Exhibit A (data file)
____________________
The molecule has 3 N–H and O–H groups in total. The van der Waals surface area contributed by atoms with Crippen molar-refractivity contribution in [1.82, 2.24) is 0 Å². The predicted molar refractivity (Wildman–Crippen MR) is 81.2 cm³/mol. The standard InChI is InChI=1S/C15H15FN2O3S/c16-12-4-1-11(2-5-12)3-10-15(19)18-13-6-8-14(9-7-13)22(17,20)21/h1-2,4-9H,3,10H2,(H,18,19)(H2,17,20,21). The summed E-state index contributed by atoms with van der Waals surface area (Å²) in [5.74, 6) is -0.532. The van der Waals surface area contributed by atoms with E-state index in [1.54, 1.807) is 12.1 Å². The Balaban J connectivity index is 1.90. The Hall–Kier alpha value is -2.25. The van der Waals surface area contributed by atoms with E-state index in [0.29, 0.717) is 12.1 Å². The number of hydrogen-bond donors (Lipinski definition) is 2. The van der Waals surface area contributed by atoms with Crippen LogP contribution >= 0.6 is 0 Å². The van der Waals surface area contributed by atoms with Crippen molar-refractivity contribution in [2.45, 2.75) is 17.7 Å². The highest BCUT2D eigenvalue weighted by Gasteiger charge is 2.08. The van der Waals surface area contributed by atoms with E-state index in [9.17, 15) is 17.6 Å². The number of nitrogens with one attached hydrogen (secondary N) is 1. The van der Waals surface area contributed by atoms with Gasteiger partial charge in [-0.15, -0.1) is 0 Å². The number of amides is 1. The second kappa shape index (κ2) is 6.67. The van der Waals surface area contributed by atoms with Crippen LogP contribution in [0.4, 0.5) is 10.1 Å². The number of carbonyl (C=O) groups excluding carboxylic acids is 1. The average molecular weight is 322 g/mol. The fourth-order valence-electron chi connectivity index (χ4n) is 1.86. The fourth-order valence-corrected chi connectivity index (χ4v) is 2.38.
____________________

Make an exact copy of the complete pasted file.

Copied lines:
The molecule has 3 N–H and O–H groups in total. The van der Waals surface area contributed by atoms with Crippen molar-refractivity contribution in [1.82, 2.24) is 0 Å². The predicted molar refractivity (Wildman–Crippen MR) is 81.2 cm³/mol. The standard InChI is InChI=1S/C15H15FN2O3S/c16-12-4-1-11(2-5-12)3-10-15(19)18-13-6-8-14(9-7-13)22(17,20)21/h1-2,4-9H,3,10H2,(H,18,19)(H2,17,20,21). The summed E-state index contributed by atoms with van der Waals surface area (Å²) in [5.74, 6) is -0.532. The van der Waals surface area contributed by atoms with E-state index in [1.54, 1.807) is 12.1 Å². The Balaban J connectivity index is 1.90. The Hall–Kier alpha value is -2.25. The van der Waals surface area contributed by atoms with E-state index in [0.29, 0.717) is 12.1 Å². The number of hydrogen-bond donors (Lipinski definition) is 2. The van der Waals surface area contributed by atoms with Crippen LogP contribution >= 0.6 is 0 Å². The van der Waals surface area contributed by atoms with Crippen molar-refractivity contribution in [2.45, 2.75) is 17.7 Å². The highest BCUT2D eigenvalue weighted by Gasteiger charge is 2.08. The van der Waals surface area contributed by atoms with E-state index in [9.17, 15) is 17.6 Å². The number of nitrogens with one attached hydrogen (secondary N) is 1. The van der Waals surface area contributed by atoms with Gasteiger partial charge in [-0.15, -0.1) is 0 Å². The number of amides is 1. The second kappa shape index (κ2) is 6.67. The van der Waals surface area contributed by atoms with Crippen LogP contribution in [0.4, 0.5) is 10.1 Å². The number of carbonyl (C=O) groups excluding carboxylic acids is 1. The average molecular weight is 322 g/mol. The fourth-order valence-electron chi connectivity index (χ4n) is 1.86. The fourth-order valence-corrected chi connectivity index (χ4v) is 2.38.